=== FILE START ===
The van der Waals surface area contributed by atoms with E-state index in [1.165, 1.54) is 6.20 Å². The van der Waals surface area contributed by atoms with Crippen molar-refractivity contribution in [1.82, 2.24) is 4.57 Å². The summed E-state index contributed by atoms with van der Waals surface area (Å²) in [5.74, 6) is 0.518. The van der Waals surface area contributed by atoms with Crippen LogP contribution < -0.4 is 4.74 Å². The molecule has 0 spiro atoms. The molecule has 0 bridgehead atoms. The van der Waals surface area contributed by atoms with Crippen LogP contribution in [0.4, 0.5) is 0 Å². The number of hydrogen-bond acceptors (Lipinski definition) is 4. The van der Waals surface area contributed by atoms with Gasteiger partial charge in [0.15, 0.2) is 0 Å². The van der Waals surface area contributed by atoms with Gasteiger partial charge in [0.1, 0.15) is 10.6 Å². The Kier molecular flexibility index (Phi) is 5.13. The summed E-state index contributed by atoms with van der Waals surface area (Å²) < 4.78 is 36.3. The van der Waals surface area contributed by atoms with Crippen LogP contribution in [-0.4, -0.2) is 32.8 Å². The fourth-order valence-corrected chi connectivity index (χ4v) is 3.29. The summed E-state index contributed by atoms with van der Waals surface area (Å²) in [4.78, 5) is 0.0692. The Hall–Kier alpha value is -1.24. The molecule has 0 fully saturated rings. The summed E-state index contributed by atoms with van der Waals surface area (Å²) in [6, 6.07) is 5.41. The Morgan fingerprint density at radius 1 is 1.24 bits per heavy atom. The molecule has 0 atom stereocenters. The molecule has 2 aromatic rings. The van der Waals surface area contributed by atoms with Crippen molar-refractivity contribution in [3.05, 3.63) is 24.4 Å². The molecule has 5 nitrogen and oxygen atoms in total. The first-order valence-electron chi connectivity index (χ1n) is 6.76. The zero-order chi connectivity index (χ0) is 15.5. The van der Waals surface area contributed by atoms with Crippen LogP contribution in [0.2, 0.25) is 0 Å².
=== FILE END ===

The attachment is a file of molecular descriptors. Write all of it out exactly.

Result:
The van der Waals surface area contributed by atoms with E-state index in [1.165, 1.54) is 6.20 Å². The van der Waals surface area contributed by atoms with Crippen molar-refractivity contribution in [1.82, 2.24) is 4.57 Å². The summed E-state index contributed by atoms with van der Waals surface area (Å²) in [5.74, 6) is 0.518. The van der Waals surface area contributed by atoms with Crippen LogP contribution < -0.4 is 4.74 Å². The molecule has 0 spiro atoms. The molecule has 0 bridgehead atoms. The van der Waals surface area contributed by atoms with Crippen LogP contribution in [0.4, 0.5) is 0 Å². The number of hydrogen-bond acceptors (Lipinski definition) is 4. The van der Waals surface area contributed by atoms with Gasteiger partial charge in [0.15, 0.2) is 0 Å². The van der Waals surface area contributed by atoms with Gasteiger partial charge in [0.1, 0.15) is 10.6 Å². The Kier molecular flexibility index (Phi) is 5.13. The summed E-state index contributed by atoms with van der Waals surface area (Å²) < 4.78 is 36.3. The van der Waals surface area contributed by atoms with Crippen LogP contribution in [-0.4, -0.2) is 32.8 Å². The fourth-order valence-corrected chi connectivity index (χ4v) is 3.29. The summed E-state index contributed by atoms with van der Waals surface area (Å²) in [4.78, 5) is 0.0692. The Hall–Kier alpha value is -1.24. The molecule has 0 fully saturated rings. The summed E-state index contributed by atoms with van der Waals surface area (Å²) in [6, 6.07) is 5.41. The Morgan fingerprint density at radius 1 is 1.24 bits per heavy atom. The molecule has 0 atom stereocenters. The molecule has 2 aromatic rings. The van der Waals surface area contributed by atoms with Crippen molar-refractivity contribution in [3.05, 3.63) is 24.4 Å². The molecule has 5 nitrogen and oxygen atoms in total. The first-order valence-electron chi connectivity index (χ1n) is 6.76. The zero-order chi connectivity index (χ0) is 15.5. The van der Waals surface area contributed by atoms with Crippen LogP contribution in [0.2, 0.25) is 0 Å².